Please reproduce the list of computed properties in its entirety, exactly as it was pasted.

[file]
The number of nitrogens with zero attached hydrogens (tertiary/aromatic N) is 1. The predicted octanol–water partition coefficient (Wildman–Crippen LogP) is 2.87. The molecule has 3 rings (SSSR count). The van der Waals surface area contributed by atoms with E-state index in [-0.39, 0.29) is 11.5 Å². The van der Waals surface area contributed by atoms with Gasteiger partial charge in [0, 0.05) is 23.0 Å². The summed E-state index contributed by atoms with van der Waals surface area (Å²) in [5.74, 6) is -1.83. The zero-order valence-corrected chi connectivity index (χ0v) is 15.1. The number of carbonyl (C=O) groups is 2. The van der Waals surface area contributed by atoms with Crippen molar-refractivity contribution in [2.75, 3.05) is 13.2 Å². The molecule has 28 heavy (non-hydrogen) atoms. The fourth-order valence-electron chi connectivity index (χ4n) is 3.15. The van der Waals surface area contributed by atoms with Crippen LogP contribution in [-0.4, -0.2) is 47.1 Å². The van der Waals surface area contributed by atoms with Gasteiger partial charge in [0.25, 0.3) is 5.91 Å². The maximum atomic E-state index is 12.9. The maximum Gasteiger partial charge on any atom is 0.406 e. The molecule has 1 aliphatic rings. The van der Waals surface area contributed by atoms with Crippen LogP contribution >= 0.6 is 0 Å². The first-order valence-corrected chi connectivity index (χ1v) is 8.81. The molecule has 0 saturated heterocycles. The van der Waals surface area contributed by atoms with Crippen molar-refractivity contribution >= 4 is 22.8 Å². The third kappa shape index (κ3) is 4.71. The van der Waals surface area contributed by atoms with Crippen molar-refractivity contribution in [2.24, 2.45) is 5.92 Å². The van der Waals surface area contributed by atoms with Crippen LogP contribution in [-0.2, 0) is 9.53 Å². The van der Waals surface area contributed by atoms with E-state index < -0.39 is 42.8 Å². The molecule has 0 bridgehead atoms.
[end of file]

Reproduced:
The number of nitrogens with zero attached hydrogens (tertiary/aromatic N) is 1. The predicted octanol–water partition coefficient (Wildman–Crippen LogP) is 2.87. The molecule has 3 rings (SSSR count). The van der Waals surface area contributed by atoms with E-state index in [-0.39, 0.29) is 11.5 Å². The van der Waals surface area contributed by atoms with Gasteiger partial charge in [0, 0.05) is 23.0 Å². The summed E-state index contributed by atoms with van der Waals surface area (Å²) in [5.74, 6) is -1.83. The zero-order valence-corrected chi connectivity index (χ0v) is 15.1. The number of carbonyl (C=O) groups is 2. The van der Waals surface area contributed by atoms with Crippen molar-refractivity contribution in [2.75, 3.05) is 13.2 Å². The molecule has 28 heavy (non-hydrogen) atoms. The fourth-order valence-electron chi connectivity index (χ4n) is 3.15. The van der Waals surface area contributed by atoms with Crippen LogP contribution in [-0.4, -0.2) is 47.1 Å². The van der Waals surface area contributed by atoms with Gasteiger partial charge in [0.25, 0.3) is 5.91 Å². The maximum atomic E-state index is 12.9. The maximum Gasteiger partial charge on any atom is 0.406 e. The molecule has 1 aliphatic rings. The van der Waals surface area contributed by atoms with Crippen LogP contribution >= 0.6 is 0 Å². The first-order valence-corrected chi connectivity index (χ1v) is 8.81. The molecule has 0 saturated heterocycles. The van der Waals surface area contributed by atoms with Crippen molar-refractivity contribution >= 4 is 22.8 Å². The third kappa shape index (κ3) is 4.71. The van der Waals surface area contributed by atoms with Crippen molar-refractivity contribution in [2.24, 2.45) is 5.92 Å². The van der Waals surface area contributed by atoms with Crippen LogP contribution in [-0.2, 0) is 9.53 Å². The van der Waals surface area contributed by atoms with E-state index < -0.39 is 42.8 Å². The molecule has 0 bridgehead atoms.